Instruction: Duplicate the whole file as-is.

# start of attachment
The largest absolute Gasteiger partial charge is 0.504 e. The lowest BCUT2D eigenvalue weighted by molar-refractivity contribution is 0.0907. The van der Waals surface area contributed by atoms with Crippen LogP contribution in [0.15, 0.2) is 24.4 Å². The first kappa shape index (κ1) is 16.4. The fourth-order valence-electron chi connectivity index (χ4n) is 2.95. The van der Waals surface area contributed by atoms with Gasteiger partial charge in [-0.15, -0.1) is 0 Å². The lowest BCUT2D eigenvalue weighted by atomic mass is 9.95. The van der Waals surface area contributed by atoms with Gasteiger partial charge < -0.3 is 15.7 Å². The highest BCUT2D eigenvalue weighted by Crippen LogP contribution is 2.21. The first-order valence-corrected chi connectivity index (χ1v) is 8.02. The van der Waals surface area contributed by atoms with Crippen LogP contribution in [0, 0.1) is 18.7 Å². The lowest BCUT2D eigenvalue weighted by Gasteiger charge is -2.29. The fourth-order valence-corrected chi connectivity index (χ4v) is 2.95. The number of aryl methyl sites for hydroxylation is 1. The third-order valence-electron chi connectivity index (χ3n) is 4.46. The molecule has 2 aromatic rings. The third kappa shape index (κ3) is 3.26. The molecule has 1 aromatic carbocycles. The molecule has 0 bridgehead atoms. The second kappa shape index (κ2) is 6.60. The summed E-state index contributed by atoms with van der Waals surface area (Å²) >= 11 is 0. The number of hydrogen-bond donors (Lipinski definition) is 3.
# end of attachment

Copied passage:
The largest absolute Gasteiger partial charge is 0.504 e. The lowest BCUT2D eigenvalue weighted by molar-refractivity contribution is 0.0907. The van der Waals surface area contributed by atoms with Crippen LogP contribution in [0.15, 0.2) is 24.4 Å². The first kappa shape index (κ1) is 16.4. The fourth-order valence-electron chi connectivity index (χ4n) is 2.95. The van der Waals surface area contributed by atoms with Gasteiger partial charge in [-0.15, -0.1) is 0 Å². The lowest BCUT2D eigenvalue weighted by atomic mass is 9.95. The van der Waals surface area contributed by atoms with Gasteiger partial charge < -0.3 is 15.7 Å². The highest BCUT2D eigenvalue weighted by Crippen LogP contribution is 2.21. The first-order valence-corrected chi connectivity index (χ1v) is 8.02. The van der Waals surface area contributed by atoms with Crippen LogP contribution in [0, 0.1) is 18.7 Å². The lowest BCUT2D eigenvalue weighted by Gasteiger charge is -2.29. The fourth-order valence-corrected chi connectivity index (χ4v) is 2.95. The number of aryl methyl sites for hydroxylation is 1. The third-order valence-electron chi connectivity index (χ3n) is 4.46. The molecule has 2 aromatic rings. The third kappa shape index (κ3) is 3.26. The molecule has 1 aromatic carbocycles. The molecule has 0 bridgehead atoms. The second kappa shape index (κ2) is 6.60. The summed E-state index contributed by atoms with van der Waals surface area (Å²) >= 11 is 0. The number of hydrogen-bond donors (Lipinski definition) is 3.